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Williams v. Berryhill

United States District Court, S.D. California

June 20, 2019

Madeline Williams, Plaintiff,
v.
Nancy A. Berryhill, Defendant.

          ORDER DENYING PLAINTIFF'S MOTION TO PROCEED IN FORMA PAUPERIS AND DISMISSING COMPLAINT WITH LEAVE TO AMEND (DOC. NO. 3)

          Hon. Anthony J.Battaglia, United States District Judge.

         Plaintiff files for leave to proceed in forma pauperis on the complaint. (Doc. No. 3.) The Court reviews Plaintiff's complaint under 28 U.S.C. § 1915(e), as is required when a plaintiff files a motion to proceed in forma pauperis. (Docs. No. 1, 3.) The Court finds that Plaintiff's complaint does not sufficiently state a claim for relief. Thus, the Court DENIES Plaintiff's IFP motion without prejudice, and the Complaint is DISMSSIED WITH LEAVE TO AMEND.

         I. MOTION FOR IFP

         Plaintiff moves to proceed IFP under 28 U.S.C. § 1915. All parties instituting any civil action, suit, or proceeding in a district court of the United States, except an application for writ of habeas corpus, must pay a filing fee of $400. See 28 U.S.C. § 1914(a). An action may proceed despite a plaintiff's failure to prepay the entire fee only if the plaintiff is granted leave to proceed IFP under 28 U.S.C. § 1915(a). See Rodriguez v. Cook, 169 F.3d 1176, 1177 (9th Cir. 1999). All actions sought to be filed IFP under § 1915 must be accompanied by an affidavit, signed by the applicant under penalty of perjury, that includes a statement of all assets which shows inability to pay initial fees or give security. CivLR 3.2.a.

         Plaintiff's motion states Plaintiff receives $1, 182 from general public assistance. (Doc. No. 3 at 2.) Plaintiff's last employment was in 2014. (Id.) Plaintiff has two minor children who rely on her for support. (Id. at 3.) Plaintiff's expenses are nearly the same amount as her income assistance: $1, 172.00. (Id. at 5.) The Court finds that Plaintiff has sufficiently shown an inability to pay the filing fee, but DENIES the motion for failure to state a claim for relief.

         II. SCREENING UNDER 28 U.S.C. § 1915(e)

         Under 28 U.S.C. § 1915(e)(2), when reviewing an IFP motion, the Court must rule on its own motion to dismiss before the complaint is served. Lopez v. Smith, 203 F.3d 1122, 1127 (9th Cir. 2000). (“[S]ection 1915(e) not only permits but requires a district court to dismiss an in forma pauperis complaint that fails to state a claim.”) The Court must dismiss the complaint if it is frivolous, malicious, failing to state a claim upon which relief may be granted, or seeking monetary relief from a defendant immune from such relief. 28 U.S.C. § 1915(e)(2)(B); Calhoun v. Stahl, 254 F.3d 845, 845 (9th Cir. 2001) (per curiam) (noting 28 U.S.C. § 1915(e)(2)(B) is “not limited to prisoners”); Lopez, 203 F.3d at 1127 (“[§] 1915(e) not only permits but requires a district court to dismiss an [IFP] complaint that fails to state a claim.”).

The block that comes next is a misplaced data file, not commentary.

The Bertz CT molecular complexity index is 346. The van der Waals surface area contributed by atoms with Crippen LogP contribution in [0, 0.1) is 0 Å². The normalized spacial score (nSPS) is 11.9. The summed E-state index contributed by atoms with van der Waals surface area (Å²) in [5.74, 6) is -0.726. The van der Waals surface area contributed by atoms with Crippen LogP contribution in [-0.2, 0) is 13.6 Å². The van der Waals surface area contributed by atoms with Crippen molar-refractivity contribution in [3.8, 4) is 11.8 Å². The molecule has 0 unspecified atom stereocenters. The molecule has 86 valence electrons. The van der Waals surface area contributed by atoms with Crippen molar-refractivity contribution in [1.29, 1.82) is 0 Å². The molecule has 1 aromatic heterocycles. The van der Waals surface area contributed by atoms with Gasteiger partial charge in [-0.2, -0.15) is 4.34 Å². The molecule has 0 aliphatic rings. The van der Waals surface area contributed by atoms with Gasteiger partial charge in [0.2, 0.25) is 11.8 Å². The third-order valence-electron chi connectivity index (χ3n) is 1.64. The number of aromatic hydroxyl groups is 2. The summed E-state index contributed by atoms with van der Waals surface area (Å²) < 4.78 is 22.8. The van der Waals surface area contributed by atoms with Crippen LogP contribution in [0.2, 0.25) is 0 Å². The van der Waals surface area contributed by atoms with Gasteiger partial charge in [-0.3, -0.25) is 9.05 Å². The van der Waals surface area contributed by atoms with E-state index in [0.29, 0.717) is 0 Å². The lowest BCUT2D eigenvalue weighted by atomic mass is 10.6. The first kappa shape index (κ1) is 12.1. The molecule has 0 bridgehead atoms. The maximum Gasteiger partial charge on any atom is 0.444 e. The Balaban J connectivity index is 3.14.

Social security appeals are not exempt from the § 1915(e) screening requirement. Hoagland v. Astrue, No. 12CV973-SMS, 2012 WL 2521753, at *1 (E.D. Cal. June 28, 2012); see also Lopez, 203 F.3d at 1129 (“section 1915(e) applies to all in forma pauperis complaints.”). “Every plaintiff appealing an adverse decision of the Commissioner believes that the Commissioner was wrong.” Hoagland, 2012 WL 2521753, at *3. “A complaint merely stating that the Commissioner's decision was wrong is plainly insufficient to satisfy a plaintiff's pleading requirement.” Schwei v. Colvin, No. 15CV1086-JCM-NJK, 2015 WL 3630961, at *2 (D. Nev. June 9, 2015). Instead, “[a] complaint appealing the Commissioner's denial of disability benefits must set forth a brief statement of facts setting forth the reasons why the Commissioner's decision was wrong.” Hoagland, 2012 WL 2521753, at *2 (collecting cases) (emphasis added).

         Based on the Court's review of the complaint, the Court finds Plaintiff failed to state enough facts to state a claim for relief. Plaintiff simply listed the factual and legal findings the ALJ made but failed to state any legal arguments. (See Doc. No. 1 at 2-3.) Plaintiff alleges “[t]here is no substantial medical or vocational evidence” to support the ALJ's conclusions; “[t]here is no substantial evidence . . . to support the Commissioner's finding that plaintiff could perform any substantial gainful activity;” and that the evidence can only support a finding of disability.[1] (Id.) Plaintiff made no attempt to state how the ALJ's decision was done in error; rather Plaintiff conclusively states so. For example, Plaintiff alleges “[n]ew and material evidence for which good cause exists for failure to submit earlier exists.” (Id. ¶ 9(d).) Yet, Plaintiff fails to elaborate what specific “new and material evidence” he refers to. Thus, Plaintiff neither stated specific claims nor provided sufficient facts to allow Defendant to form the basis of a defense.

         III. CONCLUSION

         Plaintiff's motion to proceed IFP is DENIED without prejudice and with LEAVE TO AMEND the complaint. Plaintiff must file and serve the first amended complaint (“FAC”) along with a new IFP motion by July 5, 2019. Plaintiff's FAC “should state specifically why the facts of [her] situation did not support those of the ALJ's legal conclusions that [she] contends were not supported by substantial evidence.” Hoagland, 2012 WL 2521753, at *2. The FAC should also discuss what “new and material evidence” exists, if any.

         IT IS SO ORDERED.

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